Thanks to Jeannine for breaking the bad news and to Phil for creating this page.

language hat  •  Link

Thanks for linking to that, Phil; it's a great piece. And my condolences to the LOA people, who must miss him on many levels.

Lauren Hahn  •  Link

Like Janice, I met Keith (Bradford) in grad school at the University of Michigan, and he has been one of my best friends for 31 years. He attended my wedding, and visited my house in the Chicago suburbs several times, though I haven't seen him since 1989 or 1990. He was my friend that I could discuss books and classical music with. Occasionally I would help him with a German translation for one of his Opera magazine articles. I really can't believe that he's gone.

Rick Palley  •  Link

This is my second post to the Pepys site; the first, around 8-9 years ago, prompted Keith Wright, a resident of the town of Arbyrd, in the exotically rural sounding "Bootheel of Missouri" to e-mail me a response. Over the years since, we exchanged countless e-mails about just about everything and anything. His were almost inevitably witty, interesting, and well-crafted; so much so that I saved most of them. Finding a new one in my e-mail Inbox inevitably put a smile on my face.

I'm sure that among his circle of regular e-mailers/correspondants, many of whose names I recognize above, the feeling of loss that accompanied the sudden notice of his passing was extremely hard to bear. It remains that way for me. That he is gone is an inarguably tragic fact, but that he will be remembered by the many whose lives he touched in far-flung locations around the world brings some small consolation.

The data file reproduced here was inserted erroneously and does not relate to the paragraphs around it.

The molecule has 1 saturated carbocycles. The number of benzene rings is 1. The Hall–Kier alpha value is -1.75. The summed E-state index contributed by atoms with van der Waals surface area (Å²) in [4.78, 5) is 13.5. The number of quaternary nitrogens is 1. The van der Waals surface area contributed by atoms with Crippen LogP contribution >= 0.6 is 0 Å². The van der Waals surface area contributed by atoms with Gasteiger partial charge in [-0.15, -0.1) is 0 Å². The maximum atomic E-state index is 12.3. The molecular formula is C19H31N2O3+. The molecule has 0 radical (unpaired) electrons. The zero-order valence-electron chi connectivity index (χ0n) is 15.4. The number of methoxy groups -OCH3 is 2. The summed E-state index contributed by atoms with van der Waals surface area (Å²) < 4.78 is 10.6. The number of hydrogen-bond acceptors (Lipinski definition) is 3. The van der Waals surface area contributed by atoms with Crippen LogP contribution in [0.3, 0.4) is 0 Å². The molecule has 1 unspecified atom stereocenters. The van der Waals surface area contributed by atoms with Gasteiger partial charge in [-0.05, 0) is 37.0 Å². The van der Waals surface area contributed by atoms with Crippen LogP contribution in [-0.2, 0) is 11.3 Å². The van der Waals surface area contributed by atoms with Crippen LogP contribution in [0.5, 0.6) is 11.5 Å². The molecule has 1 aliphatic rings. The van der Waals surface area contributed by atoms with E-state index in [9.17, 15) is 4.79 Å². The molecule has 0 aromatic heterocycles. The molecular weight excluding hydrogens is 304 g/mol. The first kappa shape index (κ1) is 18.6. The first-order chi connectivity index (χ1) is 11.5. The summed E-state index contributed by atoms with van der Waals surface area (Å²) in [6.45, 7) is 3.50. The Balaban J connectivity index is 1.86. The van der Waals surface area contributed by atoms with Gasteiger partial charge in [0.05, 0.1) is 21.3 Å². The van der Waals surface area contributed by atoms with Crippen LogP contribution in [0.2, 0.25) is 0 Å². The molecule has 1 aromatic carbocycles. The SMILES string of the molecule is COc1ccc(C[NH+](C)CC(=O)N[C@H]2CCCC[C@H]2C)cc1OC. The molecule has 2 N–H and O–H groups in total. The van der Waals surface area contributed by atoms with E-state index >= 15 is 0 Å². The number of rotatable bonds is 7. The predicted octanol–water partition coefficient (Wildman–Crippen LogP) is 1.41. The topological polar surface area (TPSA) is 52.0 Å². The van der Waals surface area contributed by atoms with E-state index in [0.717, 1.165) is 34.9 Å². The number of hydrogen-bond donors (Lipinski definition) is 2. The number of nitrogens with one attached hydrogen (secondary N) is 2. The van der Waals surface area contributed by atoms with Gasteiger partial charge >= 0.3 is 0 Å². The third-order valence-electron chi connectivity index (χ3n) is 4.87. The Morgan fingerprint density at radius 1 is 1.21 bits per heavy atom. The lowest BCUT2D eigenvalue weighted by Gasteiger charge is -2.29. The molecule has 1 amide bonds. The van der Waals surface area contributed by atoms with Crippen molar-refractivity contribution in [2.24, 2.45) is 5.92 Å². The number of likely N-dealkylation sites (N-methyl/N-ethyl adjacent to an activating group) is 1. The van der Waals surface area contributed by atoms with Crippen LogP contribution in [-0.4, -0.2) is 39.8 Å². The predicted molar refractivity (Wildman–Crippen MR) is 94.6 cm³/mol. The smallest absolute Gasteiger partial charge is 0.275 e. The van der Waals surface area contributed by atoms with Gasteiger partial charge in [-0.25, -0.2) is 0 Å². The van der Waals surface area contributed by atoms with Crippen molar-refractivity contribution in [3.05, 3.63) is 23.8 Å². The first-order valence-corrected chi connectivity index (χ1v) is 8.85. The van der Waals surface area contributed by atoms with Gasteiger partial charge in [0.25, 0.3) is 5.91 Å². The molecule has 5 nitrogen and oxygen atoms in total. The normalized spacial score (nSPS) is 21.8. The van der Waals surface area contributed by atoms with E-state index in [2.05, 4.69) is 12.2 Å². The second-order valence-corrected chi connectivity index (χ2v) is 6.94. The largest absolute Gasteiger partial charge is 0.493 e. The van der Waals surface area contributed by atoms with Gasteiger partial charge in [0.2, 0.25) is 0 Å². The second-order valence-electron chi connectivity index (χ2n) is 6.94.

Adieu for now, Keith.

cum salis grano  •  Link

Bradford [Keith Wright] as noted will be missed, not knowing him except by reading his words but fortunate to be able to thoroughly enjoyed his additions to my limited knowledge of the world.
He was one of the few in this world that would make me a believer in Michelin.

"Some books are to be tasted, others to be swallowed, and some few to be chewed and digested."
Francis Bacon

So few of us have been able to turn a grain of sand into a beautiful oyster of the internet as Bradford did.

writ in water.

Mary Williams  •  Link

As I listen to Pandora I realize every love song is about you. How is that possible?

Mary Williams  •  Link

"And as I watch the drops of rain
Weave their weary paths and die
I know that I am like the rain
There but for the grace of you go I."

Paul Simon